My own answer to M. Descartes, which is based on this passage, is briefly this. Even if it is granted that a supremely perfect being carries the implication of existence in virtue of its very title, it still does not follow that the existence in question is anything actual in the real world; all that follows is that the concept of existence is inseparably linked to the concept of a supreme being. So you cannot infer that the existence of God is anything actual unless you suppose that the supreme being actually exists; for then it will actually contain all perfections, including the perfection of real existence.
  3. Pardon me, gentlemen: I am now rather tired and propose to have a little fun. The complex ‘existing lion' includes both ‘lion' and ‘existence', and it includes them essentially, for if you take away either element it will not be the same complex. But now, has not God had clear and distinct knowledge of this composite from all eternity? And does not the idea of this composite, as a composite, involve both elements essentially? In other words, does not existence belong to the essence of the composite ‘existing lion'? Nevertheless the distinct knowledge of God, the distinct knowledge he has from eternity, does not compel either element in the composite to exist, unless we assume that the composite itself exists (in which case it will contain all its essential perfections including actual existence). Similarly even if I have distinct knowledge of a supreme being, and even if the supremely perfect being includes existence as an essential part of the concept, it still does not follow that the existence in question is anything actual, unless we suppose that the supreme being exists (for in that case it will include actual existence along with all its other perfections). Accordingly we must look elsewhere for a proof that the supremely perfect being exists.

Descartes's reply to Caterus
  1. St Thomas asks whether the existence of God is self-evident as far as we are concerned, that is, whether it is obvious to everyone; and he answers, correctly, that it is not. The argument which he then puts forward as an objection to his own position can be stated as follows. ‘Once we have understood the meaning of the word "God", we understand it to mean "that than which nothing greater can be conceived". But to exist in reality as well as in the intellect is greater than to exist in the intellect alone. Therefore, once we have understood the meaning of the word "God" we understand that God exists in reality as well as in the understanding.' In this form the argument is manifestly invalid, for the only conclusion that should have been drawn is: ‘Therefore, once we have understood the meaning of the ward "God" we understand that what is conveyed is that God exists in reality as well as in the understanding.' Yet because a word conveys something, that thing is not therefore shown to be true. My argument however was as follows: ‘That which we clearly and distinctly understand to belong to the true and immutable nature, or essence, or form of something, can truly be asserted of that thing. But once we have made a sufficiently careful investigation of what God is, we clearly and distinctly understand that existence belongs to his true and immutable nature. Hence we can now truly assert of God that he does exist.' Here at least the conclusion does follow from the premisses. But, what is more, the major premiss cannot be denied, because it has already been conceded that whatever we clearly and distinctly understand is true. Hence only the minor premiss remains, and here I confess that there is considerable difficulty. In the first place we are so accustomed to distinguishing existence from essence in the case of all other things that we fail to notice how closely existence belongs to essence in the case of God as compared with that of other things. Next, we do not distinguish what belongs to the true and immutable essence of a thing from what is attributed to it merely by a fiction of the intellect.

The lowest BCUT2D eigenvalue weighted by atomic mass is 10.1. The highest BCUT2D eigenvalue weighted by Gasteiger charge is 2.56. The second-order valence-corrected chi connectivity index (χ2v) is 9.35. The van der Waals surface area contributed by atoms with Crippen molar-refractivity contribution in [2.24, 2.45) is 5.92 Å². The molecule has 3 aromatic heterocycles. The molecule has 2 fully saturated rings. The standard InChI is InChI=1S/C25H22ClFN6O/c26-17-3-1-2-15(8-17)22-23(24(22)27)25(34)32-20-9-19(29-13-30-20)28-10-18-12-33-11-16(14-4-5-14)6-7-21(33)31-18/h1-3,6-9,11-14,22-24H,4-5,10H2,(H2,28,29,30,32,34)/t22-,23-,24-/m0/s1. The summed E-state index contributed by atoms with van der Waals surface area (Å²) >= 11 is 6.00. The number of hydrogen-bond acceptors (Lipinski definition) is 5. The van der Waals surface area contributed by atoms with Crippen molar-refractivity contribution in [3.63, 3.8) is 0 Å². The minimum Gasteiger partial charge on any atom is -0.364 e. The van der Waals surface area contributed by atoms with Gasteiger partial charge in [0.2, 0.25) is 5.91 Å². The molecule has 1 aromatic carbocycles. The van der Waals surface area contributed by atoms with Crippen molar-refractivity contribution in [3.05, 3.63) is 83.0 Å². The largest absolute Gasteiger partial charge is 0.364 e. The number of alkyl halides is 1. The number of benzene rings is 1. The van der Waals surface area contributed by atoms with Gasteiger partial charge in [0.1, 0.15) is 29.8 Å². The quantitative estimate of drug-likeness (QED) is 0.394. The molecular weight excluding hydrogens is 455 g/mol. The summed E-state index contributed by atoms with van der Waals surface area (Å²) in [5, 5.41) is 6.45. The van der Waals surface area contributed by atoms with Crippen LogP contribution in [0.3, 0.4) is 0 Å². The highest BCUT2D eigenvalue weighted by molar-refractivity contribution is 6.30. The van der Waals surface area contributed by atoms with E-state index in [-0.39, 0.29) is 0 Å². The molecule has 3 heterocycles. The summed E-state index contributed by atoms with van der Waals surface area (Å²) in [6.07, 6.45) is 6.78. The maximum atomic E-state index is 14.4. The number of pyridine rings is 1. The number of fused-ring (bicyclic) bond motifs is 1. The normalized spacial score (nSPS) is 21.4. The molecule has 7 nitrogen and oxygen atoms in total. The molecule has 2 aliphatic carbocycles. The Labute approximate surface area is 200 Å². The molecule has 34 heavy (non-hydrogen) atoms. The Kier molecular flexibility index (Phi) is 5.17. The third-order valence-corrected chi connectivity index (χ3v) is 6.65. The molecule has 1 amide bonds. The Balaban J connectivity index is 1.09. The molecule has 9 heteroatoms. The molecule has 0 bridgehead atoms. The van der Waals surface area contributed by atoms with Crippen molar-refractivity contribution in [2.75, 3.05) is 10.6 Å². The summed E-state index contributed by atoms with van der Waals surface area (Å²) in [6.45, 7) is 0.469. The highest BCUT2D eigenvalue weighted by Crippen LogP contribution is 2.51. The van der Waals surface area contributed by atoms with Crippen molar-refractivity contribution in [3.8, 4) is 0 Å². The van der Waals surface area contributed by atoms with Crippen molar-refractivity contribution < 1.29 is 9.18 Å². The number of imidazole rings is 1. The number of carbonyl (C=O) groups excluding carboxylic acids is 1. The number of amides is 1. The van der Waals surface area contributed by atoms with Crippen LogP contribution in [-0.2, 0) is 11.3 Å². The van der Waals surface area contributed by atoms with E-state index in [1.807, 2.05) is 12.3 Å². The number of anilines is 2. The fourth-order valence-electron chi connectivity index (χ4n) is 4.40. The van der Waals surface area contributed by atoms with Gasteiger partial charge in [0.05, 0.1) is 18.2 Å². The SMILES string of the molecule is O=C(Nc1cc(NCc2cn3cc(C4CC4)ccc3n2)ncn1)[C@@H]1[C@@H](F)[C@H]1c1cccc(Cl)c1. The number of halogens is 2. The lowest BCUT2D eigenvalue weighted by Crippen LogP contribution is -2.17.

2. But to remove the first part of the difficulty we must distinguish between possible and necessary existence. It must be noted that possible existence is contained in the concept or idea of everything that we clearly and distinctly understand; but in no case is necessary existence so contained, except in the case of the idea of God. Those who carefully attend to this difference between the idea of God and every other idea will undoubtedly perceive that even though our understanding of other things always involves understanding them as if they were existing things, it does not follow that they do exist, but merely that they are capable of existing. For our understanding does not show us that it is necessary for actual existence to be conjoined with their other properties. But, from the fact that we understand that actual existence is necessarily and always conjoined with the other attributes of God, it certainly does follow that God exists.